Whenever we can, Phil and I walk our daughter to school. It’s a half-mile walk down streets of ranch-style and split-level houses and apartments. Most of the homes belong to strangers, but over the past few weeks, I’ve had the chance to meet some of these neighbors.
One morning, a woman in a housecoat and slippers popped open her screen door and yelled, “Excuse me! What day is it?” Unsure if I’d heard her right, I ventured, “Friday?” She nodded and retreated behind the screen door.
Just last week, my daughter and I met an elderly woman scooting her metal walker down the street, tennis balls dragging dead leaves with each step. We said hello, then she whispered the reason for her walk: people trying to kill her. She squinted warily at each passing car. I offered to call the police, but she explained that the police were in on it. Trust no one.
(I called the police. The officer who came was already acquainted with her.)
Most recently a woman stopped me and asked whether I go to church. When I answered yes, she told me a tale of woe, from health problems to being exploited by her landlords, Tina and Steve. She then asked me to pray for her by name—and to pray against her landlords.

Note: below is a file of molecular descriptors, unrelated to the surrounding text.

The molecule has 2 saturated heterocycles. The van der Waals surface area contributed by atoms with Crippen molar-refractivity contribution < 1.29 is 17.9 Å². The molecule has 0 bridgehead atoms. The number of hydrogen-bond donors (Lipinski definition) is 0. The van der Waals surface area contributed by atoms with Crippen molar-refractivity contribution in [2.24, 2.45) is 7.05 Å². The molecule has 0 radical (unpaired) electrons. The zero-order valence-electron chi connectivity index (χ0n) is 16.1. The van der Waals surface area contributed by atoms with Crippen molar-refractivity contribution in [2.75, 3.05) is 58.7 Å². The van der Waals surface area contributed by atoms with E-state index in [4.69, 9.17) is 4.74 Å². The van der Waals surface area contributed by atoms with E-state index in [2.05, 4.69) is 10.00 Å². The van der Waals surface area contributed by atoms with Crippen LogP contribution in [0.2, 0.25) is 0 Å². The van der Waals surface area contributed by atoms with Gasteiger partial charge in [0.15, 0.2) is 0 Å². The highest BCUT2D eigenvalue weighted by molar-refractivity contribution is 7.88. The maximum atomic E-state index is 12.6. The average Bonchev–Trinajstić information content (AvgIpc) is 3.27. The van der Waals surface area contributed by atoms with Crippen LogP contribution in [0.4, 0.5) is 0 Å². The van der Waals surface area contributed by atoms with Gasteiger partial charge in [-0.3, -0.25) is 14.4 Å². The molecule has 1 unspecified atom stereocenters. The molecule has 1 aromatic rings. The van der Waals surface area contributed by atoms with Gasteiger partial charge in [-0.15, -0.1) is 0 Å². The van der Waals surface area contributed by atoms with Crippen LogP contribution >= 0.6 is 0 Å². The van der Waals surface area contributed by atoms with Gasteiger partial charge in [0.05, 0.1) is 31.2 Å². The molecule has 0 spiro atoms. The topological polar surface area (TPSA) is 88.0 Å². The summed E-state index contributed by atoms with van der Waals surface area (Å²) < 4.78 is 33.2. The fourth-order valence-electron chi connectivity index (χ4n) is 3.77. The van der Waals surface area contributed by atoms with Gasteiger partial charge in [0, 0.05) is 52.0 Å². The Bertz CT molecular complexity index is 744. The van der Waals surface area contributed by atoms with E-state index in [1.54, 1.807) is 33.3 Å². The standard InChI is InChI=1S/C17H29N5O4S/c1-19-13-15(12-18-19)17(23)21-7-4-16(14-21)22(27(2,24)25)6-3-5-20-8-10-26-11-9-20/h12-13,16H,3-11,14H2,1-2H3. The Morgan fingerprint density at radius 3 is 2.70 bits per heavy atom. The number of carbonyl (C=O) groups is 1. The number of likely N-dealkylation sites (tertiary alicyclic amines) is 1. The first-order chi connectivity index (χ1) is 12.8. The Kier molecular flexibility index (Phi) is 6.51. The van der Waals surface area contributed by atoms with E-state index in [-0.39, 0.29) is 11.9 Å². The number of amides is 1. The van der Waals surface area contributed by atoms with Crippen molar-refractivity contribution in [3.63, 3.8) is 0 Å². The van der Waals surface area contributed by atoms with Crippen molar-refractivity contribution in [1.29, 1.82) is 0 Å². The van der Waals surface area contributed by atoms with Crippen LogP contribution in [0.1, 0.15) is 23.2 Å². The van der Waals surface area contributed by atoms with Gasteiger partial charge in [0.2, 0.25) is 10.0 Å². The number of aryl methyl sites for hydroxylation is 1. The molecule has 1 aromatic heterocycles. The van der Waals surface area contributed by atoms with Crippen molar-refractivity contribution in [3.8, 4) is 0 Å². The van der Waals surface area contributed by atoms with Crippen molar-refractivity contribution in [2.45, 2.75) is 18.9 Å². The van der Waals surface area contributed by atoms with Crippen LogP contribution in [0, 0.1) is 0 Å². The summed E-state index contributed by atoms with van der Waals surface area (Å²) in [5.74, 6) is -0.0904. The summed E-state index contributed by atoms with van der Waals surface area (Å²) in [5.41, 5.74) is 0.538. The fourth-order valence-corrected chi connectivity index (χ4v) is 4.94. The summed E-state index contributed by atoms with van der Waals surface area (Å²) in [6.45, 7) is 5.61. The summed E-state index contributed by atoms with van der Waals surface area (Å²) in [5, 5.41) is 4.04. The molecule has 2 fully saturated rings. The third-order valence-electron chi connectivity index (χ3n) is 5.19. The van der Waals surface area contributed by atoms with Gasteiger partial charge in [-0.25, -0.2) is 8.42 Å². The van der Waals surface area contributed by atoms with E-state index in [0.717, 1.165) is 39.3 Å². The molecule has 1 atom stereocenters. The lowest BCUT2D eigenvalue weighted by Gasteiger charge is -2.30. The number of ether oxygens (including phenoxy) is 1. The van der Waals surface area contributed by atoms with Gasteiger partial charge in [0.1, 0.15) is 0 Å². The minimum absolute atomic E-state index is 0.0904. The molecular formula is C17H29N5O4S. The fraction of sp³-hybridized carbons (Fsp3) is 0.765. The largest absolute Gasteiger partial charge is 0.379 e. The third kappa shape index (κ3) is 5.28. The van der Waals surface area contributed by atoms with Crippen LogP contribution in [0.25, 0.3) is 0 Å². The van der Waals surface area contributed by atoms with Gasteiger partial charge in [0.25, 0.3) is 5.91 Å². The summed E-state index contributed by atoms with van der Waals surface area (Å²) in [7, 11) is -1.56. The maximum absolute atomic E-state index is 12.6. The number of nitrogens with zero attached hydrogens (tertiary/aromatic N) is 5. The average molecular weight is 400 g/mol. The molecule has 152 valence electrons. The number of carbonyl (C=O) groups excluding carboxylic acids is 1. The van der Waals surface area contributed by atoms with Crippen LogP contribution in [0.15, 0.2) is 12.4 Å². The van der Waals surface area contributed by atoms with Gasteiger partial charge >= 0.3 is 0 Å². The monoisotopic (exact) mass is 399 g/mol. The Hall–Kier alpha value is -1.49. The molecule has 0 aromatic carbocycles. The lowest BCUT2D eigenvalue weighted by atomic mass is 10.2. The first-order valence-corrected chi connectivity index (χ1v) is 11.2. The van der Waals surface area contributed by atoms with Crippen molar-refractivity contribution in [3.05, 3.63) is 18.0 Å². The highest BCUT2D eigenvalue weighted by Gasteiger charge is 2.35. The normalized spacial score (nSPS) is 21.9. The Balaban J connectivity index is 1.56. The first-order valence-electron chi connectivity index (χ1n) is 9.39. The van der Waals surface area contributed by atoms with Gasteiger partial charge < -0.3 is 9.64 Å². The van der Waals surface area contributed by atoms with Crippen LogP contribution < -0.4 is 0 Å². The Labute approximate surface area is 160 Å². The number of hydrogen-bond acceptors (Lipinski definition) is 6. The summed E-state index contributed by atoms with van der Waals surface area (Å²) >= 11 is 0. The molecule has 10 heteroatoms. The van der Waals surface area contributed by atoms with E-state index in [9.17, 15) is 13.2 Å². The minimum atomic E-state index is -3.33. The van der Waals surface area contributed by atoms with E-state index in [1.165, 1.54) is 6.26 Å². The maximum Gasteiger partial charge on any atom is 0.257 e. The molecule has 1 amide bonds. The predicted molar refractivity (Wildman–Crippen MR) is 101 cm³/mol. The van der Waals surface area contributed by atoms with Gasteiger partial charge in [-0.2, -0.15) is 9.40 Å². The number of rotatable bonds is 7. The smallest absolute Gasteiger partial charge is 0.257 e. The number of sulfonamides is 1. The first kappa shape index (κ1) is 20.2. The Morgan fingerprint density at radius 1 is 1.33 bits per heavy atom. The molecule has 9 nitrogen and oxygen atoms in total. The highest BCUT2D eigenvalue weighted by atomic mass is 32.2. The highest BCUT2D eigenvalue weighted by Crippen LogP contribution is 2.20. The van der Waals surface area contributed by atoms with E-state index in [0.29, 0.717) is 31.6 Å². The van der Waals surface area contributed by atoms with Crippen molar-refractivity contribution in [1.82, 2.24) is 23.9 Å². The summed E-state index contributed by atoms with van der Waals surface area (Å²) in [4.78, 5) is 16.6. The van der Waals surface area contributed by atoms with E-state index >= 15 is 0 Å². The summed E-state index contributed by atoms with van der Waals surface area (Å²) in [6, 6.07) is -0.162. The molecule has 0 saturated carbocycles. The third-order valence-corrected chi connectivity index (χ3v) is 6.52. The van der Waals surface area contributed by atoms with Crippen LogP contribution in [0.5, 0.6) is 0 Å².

(I agreed to pray for her but made no promises regarding Tina or Steve.)
I don’t know why strangers have been approaching me lately, but I feel helpless in the face of confusion and woe. And while I’m willing to give someone the day of the week when asked, I tend to be wary and stingy with my time. Still, Jesus’ words ring in my ears: “If you love those who love you, what credit is that to you?”
So, I was thinking: what if Jesus had avoided strangers? There’d be fewer stories of healing, no account of the woman touching the hem of his garment, no record of noisy Bartimaeus regaining sight, no pesky children to bless. Yet Jesus had no qualms about strangers—maybe because he was one.
Some people are powerless and desperate; some of us hold our precious illusions of control in a death-grip. Some people live life; some people have life done to them. Jesus not only aligned himself with the powerless—“he made himself nothing.”
Father Henri Nouwen writes, “The mystery of Jesus’ life is that he fulfilled his mission not in action but in passion, not through what he did, but through what was done to him” (from Love, Henri).
Jesus had lived his earthly life in deference to God; most things were out of his hands—willingly. In his seventh Last Word, Jesus musters his last bit of energy to pray one final prayer: “Father, into your hands I commit my spirit.”
I imagine Jesus’ body collapsing into deathly stillness, his spirit tumbling into the waiting hands of God.
I envision Jesus—dazed and exhausted and relieved—asking: “Father, what day is it?”
“Friday. Not long until Sunday.” And with that, God shuts the screen door.